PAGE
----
There is also the concern that if people exercise to higher levels and significantly gain muscle mass they will of course gain weight as muscle is denser than fat. But this is not a serious concern for most people I have this conversation with.

And of course exercise also tends to increase appetite.

So the advice that I give is that exercise is fantastic, but to achieve weight loss it has to be coupled with calorie restriction. I suggest that if all of us look honestly at our daily diet we will find some calorie rich foods or drinks. Reducing, stopping, or swapping these things for lower calorie alternatives, will produce the biggest benefit. But, I also emphasise that it will take time. Another fact comes to mind, it’s a bit of a knight’s move, but I think is relevant. This was shared with me by a professor of diabetes who taught me an enormous amount of practical, real world, common sense medicine. The fact relates to populations that gain weight through adult life as opposed to populations that maintain a healthy weight. What is interesting to me is that the difference in daily calorie intake between these populations is small: about 50 calories. So for me the point is that it is not about crash diets, but making small real sustainable changes to our daily calorie intake and then being patient. Over the weeks and months our weight will come down as a result of making these changes.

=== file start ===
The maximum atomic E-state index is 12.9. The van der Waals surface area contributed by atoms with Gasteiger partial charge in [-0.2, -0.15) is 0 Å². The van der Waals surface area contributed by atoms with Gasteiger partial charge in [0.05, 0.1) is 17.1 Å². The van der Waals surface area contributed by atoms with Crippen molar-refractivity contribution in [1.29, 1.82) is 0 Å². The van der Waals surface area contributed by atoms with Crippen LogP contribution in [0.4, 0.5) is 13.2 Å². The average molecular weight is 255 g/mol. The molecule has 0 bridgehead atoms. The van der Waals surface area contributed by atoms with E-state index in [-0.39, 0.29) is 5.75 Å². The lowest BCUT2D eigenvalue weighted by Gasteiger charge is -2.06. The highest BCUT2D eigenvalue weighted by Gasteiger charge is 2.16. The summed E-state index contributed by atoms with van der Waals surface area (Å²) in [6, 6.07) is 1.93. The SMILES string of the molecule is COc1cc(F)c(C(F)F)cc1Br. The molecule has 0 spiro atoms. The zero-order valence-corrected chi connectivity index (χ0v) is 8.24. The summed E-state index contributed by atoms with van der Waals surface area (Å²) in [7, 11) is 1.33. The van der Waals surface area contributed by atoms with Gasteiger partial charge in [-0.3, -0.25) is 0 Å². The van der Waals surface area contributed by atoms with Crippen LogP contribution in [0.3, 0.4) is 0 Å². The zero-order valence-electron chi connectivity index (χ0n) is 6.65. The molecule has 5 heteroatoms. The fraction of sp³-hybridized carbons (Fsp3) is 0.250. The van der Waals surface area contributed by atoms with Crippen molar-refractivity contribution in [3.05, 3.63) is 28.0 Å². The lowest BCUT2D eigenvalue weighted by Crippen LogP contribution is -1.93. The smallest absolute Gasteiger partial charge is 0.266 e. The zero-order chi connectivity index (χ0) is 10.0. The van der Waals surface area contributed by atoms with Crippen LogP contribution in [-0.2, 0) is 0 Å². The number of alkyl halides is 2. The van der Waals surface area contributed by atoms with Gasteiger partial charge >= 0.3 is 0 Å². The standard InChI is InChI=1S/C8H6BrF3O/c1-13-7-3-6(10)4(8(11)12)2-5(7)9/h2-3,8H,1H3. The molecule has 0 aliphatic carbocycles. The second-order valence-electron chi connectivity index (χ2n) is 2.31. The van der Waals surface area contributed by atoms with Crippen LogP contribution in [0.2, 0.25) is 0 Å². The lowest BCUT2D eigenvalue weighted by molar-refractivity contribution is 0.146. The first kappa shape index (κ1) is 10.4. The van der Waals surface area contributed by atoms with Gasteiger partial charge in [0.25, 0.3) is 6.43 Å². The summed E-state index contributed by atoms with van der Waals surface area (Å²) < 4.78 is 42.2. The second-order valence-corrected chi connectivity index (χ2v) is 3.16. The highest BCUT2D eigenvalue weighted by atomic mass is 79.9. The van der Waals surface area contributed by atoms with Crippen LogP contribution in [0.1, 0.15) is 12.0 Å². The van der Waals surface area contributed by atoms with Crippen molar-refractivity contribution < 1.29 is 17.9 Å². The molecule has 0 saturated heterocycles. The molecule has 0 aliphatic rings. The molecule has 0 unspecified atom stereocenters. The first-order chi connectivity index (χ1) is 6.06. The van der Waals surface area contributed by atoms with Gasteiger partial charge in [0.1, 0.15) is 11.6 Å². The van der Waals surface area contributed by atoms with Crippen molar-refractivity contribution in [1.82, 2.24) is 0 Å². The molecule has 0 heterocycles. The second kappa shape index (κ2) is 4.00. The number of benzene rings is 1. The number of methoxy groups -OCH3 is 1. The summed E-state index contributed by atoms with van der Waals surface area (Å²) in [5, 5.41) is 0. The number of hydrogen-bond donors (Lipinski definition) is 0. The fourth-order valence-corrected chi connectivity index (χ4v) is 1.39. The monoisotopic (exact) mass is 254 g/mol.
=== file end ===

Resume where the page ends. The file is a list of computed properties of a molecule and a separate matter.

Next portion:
I also refer many people to dietitians for professional advice. But, I hope my real world thoughts help push people in the right direction.